Accepting the argument at face value, wouldn’t it then make financial sense for public utilities to provide funding for the acquisition of home solar arrays, especially if it could defer enormous capital requirements for grid investments?

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  2. 2. dwbd 8:42 pm 05/24/2010

    What utter nonsense. Almost all the reactive power on the grid comes from big electric motors – used widely in heavy industry. Industry pays for peak demand. That’s why they use power factor correction capacitors to save on peak demand and move their power factor close to unity.

    The biggest advantage of home power systems, is not the micro-inverter but a battery bank. A home battery bank can give the homeowner the security of a reliable emergency power supply and greatly reduce or eliminate peak demand of the household. Which of course is a big saving for the utility. And storage batteries need only cost $150 per kwh vs $600 per kwh for EV traction rated batteries. So V2G is a bad idea. And $150 per kwh for storage batteries beats the hell out of Smart Grid costing >$1k per home.

    As-a-matter-of-fact the home battery bank BLOWS AWAY THE SMART GRID as a method of improving the economics of Grid Management & Peak Power production. While giving the homeowner control, rather than the idiotic Smart Grid idea, of letting the Utility control our power consumption, or forcing us to pay extreme peak market prices for electricity, so the less wealthy of us, will have to cut back on electricity consumption, during peak demand periods or if NUTTY Wind Turbines aren’t delivering, as they commonly aren’t.

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  3. 3. Mark Pine 11:33 am 05/27/2010

    Does reactive power explain why my 4-ft. fluorescent bulbs sometimes flicker rather than light? The flickering doesn’t happen all the time, and for some reason it doesn’t happen much in the winter but it does happen frequently in the summer.

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  4. 4. jjas2264 3:00 pm 05/28/2010

    It would seem to me that unless EVERYONE made their own electricity EXCLUSIVELY for their own consumption; i.e. ELIMINATE the "grid" altogether, that the prospect of literally tens of thousands of small power sources (no matter what their type) connected to the grid would have the unintended consequence of essentially destabilizing that grid to the point of practical USELESSNESS. This is an exponentially rising tide of complexity giving rise to a Chaotic future of blackouts and brownouts whose causes will be, practically speaking, nearly untraceable and whose solutions will be almost impossible on the whole. Imagine trying to fend off a giant swarm of biting gnats with your hands – you may squash some of them but it’s NEVER going to be enough. We have NEVER really understood the behaviour of large electrical grids (like the one in N.America); even the people who run them are simply crossing their fingers and praying every day that some unexpected event doesn’t cause another mass failure.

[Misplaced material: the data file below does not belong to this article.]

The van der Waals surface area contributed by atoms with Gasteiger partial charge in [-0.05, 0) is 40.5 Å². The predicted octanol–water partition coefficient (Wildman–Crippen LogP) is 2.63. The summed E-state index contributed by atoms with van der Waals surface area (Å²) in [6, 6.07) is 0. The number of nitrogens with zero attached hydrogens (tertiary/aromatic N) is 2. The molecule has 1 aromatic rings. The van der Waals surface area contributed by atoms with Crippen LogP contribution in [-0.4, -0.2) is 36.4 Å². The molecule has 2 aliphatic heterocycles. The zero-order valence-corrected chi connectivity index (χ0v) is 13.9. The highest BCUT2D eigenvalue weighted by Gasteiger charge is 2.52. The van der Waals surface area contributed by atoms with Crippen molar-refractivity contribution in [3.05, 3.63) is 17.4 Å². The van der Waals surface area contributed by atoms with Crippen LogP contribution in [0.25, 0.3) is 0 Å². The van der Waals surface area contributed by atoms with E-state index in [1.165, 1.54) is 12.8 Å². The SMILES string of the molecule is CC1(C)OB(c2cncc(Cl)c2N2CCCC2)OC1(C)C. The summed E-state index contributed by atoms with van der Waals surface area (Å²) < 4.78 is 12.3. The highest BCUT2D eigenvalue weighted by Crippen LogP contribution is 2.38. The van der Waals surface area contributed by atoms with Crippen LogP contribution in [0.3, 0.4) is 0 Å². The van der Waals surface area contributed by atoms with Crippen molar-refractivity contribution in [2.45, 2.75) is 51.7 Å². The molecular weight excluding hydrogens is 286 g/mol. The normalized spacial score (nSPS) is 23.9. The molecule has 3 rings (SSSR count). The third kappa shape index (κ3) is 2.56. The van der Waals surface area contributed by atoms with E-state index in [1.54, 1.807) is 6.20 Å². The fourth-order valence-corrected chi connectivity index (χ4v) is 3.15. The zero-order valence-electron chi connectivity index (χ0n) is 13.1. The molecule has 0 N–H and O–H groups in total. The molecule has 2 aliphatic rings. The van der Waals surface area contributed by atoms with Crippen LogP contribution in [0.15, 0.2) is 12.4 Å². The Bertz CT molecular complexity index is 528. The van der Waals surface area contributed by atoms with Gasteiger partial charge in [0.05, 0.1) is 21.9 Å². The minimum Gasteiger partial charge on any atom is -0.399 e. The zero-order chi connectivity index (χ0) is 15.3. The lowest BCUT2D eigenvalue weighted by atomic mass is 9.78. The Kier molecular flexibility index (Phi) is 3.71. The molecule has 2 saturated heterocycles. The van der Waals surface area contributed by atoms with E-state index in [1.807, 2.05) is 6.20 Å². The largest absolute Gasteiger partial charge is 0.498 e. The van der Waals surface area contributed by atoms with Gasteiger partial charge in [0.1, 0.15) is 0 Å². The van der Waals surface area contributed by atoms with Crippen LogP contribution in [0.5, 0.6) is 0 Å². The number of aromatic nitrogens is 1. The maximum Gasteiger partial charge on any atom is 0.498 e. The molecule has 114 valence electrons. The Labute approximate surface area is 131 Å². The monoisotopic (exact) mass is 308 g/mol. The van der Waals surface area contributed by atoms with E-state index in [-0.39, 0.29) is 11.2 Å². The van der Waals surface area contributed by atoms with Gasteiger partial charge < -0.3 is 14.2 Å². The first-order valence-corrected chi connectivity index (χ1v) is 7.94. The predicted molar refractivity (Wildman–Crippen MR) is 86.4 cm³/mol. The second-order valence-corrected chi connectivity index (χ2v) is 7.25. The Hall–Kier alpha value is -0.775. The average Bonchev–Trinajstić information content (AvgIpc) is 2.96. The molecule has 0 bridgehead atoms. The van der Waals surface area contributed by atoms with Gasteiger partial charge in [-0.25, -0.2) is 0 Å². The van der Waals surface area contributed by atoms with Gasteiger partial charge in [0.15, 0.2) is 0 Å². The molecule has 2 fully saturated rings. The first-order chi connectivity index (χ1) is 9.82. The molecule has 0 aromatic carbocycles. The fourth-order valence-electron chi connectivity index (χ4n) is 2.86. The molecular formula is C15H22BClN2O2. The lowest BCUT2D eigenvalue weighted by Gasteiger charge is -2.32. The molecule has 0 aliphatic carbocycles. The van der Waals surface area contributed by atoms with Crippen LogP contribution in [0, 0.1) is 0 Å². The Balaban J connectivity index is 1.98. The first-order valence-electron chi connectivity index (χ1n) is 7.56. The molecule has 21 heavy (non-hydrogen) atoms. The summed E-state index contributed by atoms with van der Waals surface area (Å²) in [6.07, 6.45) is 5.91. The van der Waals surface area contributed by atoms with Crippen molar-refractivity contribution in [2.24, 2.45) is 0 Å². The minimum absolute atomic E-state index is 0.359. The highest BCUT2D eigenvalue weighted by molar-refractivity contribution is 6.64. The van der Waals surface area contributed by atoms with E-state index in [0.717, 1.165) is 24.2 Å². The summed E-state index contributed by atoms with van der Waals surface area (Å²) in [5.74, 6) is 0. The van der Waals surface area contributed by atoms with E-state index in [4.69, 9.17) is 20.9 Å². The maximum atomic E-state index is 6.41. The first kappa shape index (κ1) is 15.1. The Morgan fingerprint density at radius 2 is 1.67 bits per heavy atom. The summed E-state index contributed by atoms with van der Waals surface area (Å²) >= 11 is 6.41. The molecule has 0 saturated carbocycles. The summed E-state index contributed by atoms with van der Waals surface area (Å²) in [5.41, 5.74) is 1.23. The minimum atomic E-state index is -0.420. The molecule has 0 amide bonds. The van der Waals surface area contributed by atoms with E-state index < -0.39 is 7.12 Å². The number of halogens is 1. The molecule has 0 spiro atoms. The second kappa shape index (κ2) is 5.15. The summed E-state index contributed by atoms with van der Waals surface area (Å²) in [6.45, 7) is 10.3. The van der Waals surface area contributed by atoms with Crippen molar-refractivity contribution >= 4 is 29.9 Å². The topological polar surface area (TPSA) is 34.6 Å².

(p.s. Sorry ’bout the caps but its hard to emphasize anything otherwise.)

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  5. 5. jjas2264 3:12 pm 05/28/2010

    In case anyone points it out – yes, there is more than one electrical grid in N.America – but, increasingly, even the grids that are supposed to be "isolated" are becoming more and more interconnected and, consequently, interdependent.

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  6. 6. ArniMcK 12:22 pm 06/2/2010

    There is an interesting study done by authors from Oak Ridge National Labs, the Calif ISO, The Univ of Tenn, and PG&E, entitled "A Tariff for Reactive Power", written in 2008. The argument is the one you just gave and they suggest a tariff that utilities should be willing to pay for the production of reactive power by solar producers.

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  7. 7. ArniMcK 1:45 pm 06/2/2010

    jjas2264: FERC and recently the CAISO are aware of the potential risks you mention, as are the utilities, of course. CAISO is in the middle of setting standards for large solar producers (20MW) and more. (see on-line "Revised Draft Final Proposal for Participation of Non-Generator Resources" March 8, 2010). Destabilizing has always meant a lowered voltage due to too much reactive demand. Too much reactive supply raises the voltage too high and is as bad. So the issue here is the effect of allowing EVERYONE, as you put it, to produce reactive when it isn’t really needed. So power selection management is an important part of the CAISO recommendations.

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  8. 8. ArniMcK 1:53 pm 06/2/2010

    Mark, It could. Fluoresecent bulbs will flicker if the starter is bad, but then it flickers all the time or nearly so. They will also flicker if the voltage is too low, say 108 VAC instead of the more typical 117 V – 120 V. Too much reactive demand at your end of the utility pole will draw down the voltage, which could happen if you are way out on the line, or if it is hot day in mid-summer and lots of air-conditioning is on in the area.